Louisiana Governor Bel Edwards Vetoes Constitutional Carry, SB118
Article first appeared on Ammoland.com
Democratic Gov. John Bel Edwards has vetoed a bill to allow people to carry concealed handguns in Louisiana without a permit or training, which could fuel a growing movement for a veto-override session from the Republican-controlled Legislature.
The bill would restore the right to carry loaded handguns, openly or concealed to Louisiana. Louisiana was one of the first states to deny people the right to carry concealed weapons, in the early 1800s.
Slavery was common in Louisiana before it became a state, or part of U.S. territory with the Louisiana Purchase in 1803. Slavery continued there until the end of the Civil War. The prohibition on concealed carry was passed on 25 March, 1813, in the second session of the first state legislature. Kentucky passed a similar law earlier in 1813. The Kentucky law was later ruled to be unconstitutional in Bliss v. Commonwealth, in 1822.
There were no laws against concealed or open carry in the states or federal government before that time. It was not until the Supreme Court ruled the Bill of Rights did not apply to State governments, that bans on concealed carry became common, in the 1830s.
Now that Governor Edwards has vetoed Constitutional Carry, the question becomes whether there will be a veto session from July 20 to as late as July 24.
A veto session is scheduled; however, either house can cancel it by having a majority of legislators declare, in writing, they do not wish a veto session.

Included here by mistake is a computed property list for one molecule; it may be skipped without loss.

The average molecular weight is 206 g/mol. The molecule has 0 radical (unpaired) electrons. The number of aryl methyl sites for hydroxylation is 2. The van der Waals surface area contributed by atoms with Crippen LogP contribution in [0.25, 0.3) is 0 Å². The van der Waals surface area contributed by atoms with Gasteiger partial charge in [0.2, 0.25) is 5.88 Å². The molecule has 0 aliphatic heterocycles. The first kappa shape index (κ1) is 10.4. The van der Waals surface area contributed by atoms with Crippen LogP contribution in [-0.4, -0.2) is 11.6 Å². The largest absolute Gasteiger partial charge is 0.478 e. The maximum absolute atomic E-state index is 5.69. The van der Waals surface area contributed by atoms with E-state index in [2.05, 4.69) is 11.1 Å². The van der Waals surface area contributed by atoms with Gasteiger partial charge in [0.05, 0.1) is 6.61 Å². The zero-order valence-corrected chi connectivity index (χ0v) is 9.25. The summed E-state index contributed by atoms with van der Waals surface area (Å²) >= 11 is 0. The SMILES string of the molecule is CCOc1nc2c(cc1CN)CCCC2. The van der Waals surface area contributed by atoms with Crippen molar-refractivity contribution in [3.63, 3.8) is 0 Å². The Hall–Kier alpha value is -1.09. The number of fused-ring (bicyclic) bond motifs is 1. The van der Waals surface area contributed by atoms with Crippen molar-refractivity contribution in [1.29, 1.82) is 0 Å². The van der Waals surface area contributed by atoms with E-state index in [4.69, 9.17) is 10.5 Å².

No veto session has been held since the 1974 Constitution was put in place. Two vetoes have been overridden, but they occurred when the legislature was in session.
Two-thirds of both houses are needed to override a veto in Louisiana. In the House, 70 votes are needed. In the Senate, 26 are needed.
It is possible that enough independents and Democrats would join with the Republicans to override a veto of Constitutional Carry in the House.
In the Senate, the Republicans should have enough votes. Some legislators are already pushing for the veto session to be held. They have to convince majorities in each house *not* to vote against a veto session.
The Republicans have strong majorities in both houses. If a veto session is rejected, it will be because enough Republicans joined with Democrats to reject it.
Constitutional Carry has been restored in 20 states, with the Texas law to go into effect on 1 September, 2021. Vermont has always had Constitutional Carry, since before it became a state, making 21 states which have a reasonable approximation of the state of law which existed when the Second Amendment was ratified in 1791. Most states with Constitutional Carry laws have small areas where carry is not allowed, such as prisons, parts of law enforcement facilities, some courtrooms, and private property where proper notice is given.
There are some states which prohibit carry without a permit in a small percentage of public areas, such as places that serve alcohol or even, surprisingly, churches!
It is almost certain more than 20 million adult citizens now have carry permits. 21 states have restored the right to carry without a permit in most public areas.
Incremental reforms will continue.
About Dean Weingarten:
Dean Weingarten has been a peace officer, a military officer, was on the University of Wisconsin Pistol Team for four years, and was first certified to teach firearms safety in 1973. He taught the Arizona concealed carry course for fifteen years until the goal of Constitutional Carry was attained. He has degrees in meteorology and mining engineering, and retired from the Department of Defense after a 30 year career in Army Research, Development, Testing, and Evaluation.